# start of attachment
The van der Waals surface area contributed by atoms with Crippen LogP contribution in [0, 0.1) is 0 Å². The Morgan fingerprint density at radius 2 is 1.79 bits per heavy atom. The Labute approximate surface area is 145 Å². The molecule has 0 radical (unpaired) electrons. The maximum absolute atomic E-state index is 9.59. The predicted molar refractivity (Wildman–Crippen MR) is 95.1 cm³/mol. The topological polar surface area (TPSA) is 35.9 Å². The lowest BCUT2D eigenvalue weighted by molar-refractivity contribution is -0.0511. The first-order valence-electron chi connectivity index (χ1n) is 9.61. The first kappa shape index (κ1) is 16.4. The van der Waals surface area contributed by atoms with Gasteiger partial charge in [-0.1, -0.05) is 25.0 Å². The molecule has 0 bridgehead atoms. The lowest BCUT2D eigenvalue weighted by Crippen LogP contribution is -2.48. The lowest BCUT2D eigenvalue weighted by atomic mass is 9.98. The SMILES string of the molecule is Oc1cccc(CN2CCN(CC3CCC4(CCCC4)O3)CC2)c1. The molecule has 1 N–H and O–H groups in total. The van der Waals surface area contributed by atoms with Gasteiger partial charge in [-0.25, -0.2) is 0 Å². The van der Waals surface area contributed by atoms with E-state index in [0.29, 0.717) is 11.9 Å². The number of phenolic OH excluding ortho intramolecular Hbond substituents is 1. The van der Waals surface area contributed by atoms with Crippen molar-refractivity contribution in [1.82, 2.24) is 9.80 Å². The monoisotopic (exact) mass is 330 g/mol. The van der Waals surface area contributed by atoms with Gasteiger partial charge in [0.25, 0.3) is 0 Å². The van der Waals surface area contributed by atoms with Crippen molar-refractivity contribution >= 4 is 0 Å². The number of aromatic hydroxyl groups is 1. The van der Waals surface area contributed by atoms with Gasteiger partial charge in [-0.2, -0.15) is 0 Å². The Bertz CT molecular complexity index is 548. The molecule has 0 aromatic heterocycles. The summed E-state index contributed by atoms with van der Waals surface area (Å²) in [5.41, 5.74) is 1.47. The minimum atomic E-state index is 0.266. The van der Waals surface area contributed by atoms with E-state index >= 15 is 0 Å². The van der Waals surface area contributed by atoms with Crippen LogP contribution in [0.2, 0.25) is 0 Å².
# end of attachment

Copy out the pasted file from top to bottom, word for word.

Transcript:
The van der Waals surface area contributed by atoms with Crippen LogP contribution in [0, 0.1) is 0 Å². The Morgan fingerprint density at radius 2 is 1.79 bits per heavy atom. The Labute approximate surface area is 145 Å². The molecule has 0 radical (unpaired) electrons. The maximum absolute atomic E-state index is 9.59. The predicted molar refractivity (Wildman–Crippen MR) is 95.1 cm³/mol. The topological polar surface area (TPSA) is 35.9 Å². The lowest BCUT2D eigenvalue weighted by molar-refractivity contribution is -0.0511. The first-order valence-electron chi connectivity index (χ1n) is 9.61. The first kappa shape index (κ1) is 16.4. The van der Waals surface area contributed by atoms with Gasteiger partial charge in [-0.1, -0.05) is 25.0 Å². The molecule has 0 bridgehead atoms. The lowest BCUT2D eigenvalue weighted by Crippen LogP contribution is -2.48. The lowest BCUT2D eigenvalue weighted by atomic mass is 9.98. The SMILES string of the molecule is Oc1cccc(CN2CCN(CC3CCC4(CCCC4)O3)CC2)c1. The molecule has 1 N–H and O–H groups in total. The van der Waals surface area contributed by atoms with Gasteiger partial charge in [-0.25, -0.2) is 0 Å². The van der Waals surface area contributed by atoms with E-state index in [0.29, 0.717) is 11.9 Å². The number of phenolic OH excluding ortho intramolecular Hbond substituents is 1. The van der Waals surface area contributed by atoms with Crippen molar-refractivity contribution in [1.82, 2.24) is 9.80 Å². The monoisotopic (exact) mass is 330 g/mol. The van der Waals surface area contributed by atoms with Gasteiger partial charge in [0.25, 0.3) is 0 Å². The van der Waals surface area contributed by atoms with Crippen molar-refractivity contribution >= 4 is 0 Å². The number of aromatic hydroxyl groups is 1. The van der Waals surface area contributed by atoms with Gasteiger partial charge in [-0.2, -0.15) is 0 Å². The Bertz CT molecular complexity index is 548. The molecule has 0 aromatic heterocycles. The summed E-state index contributed by atoms with van der Waals surface area (Å²) in [5.41, 5.74) is 1.47. The minimum atomic E-state index is 0.266. The van der Waals surface area contributed by atoms with E-state index >= 15 is 0 Å². The van der Waals surface area contributed by atoms with Crippen LogP contribution in [0.2, 0.25) is 0 Å².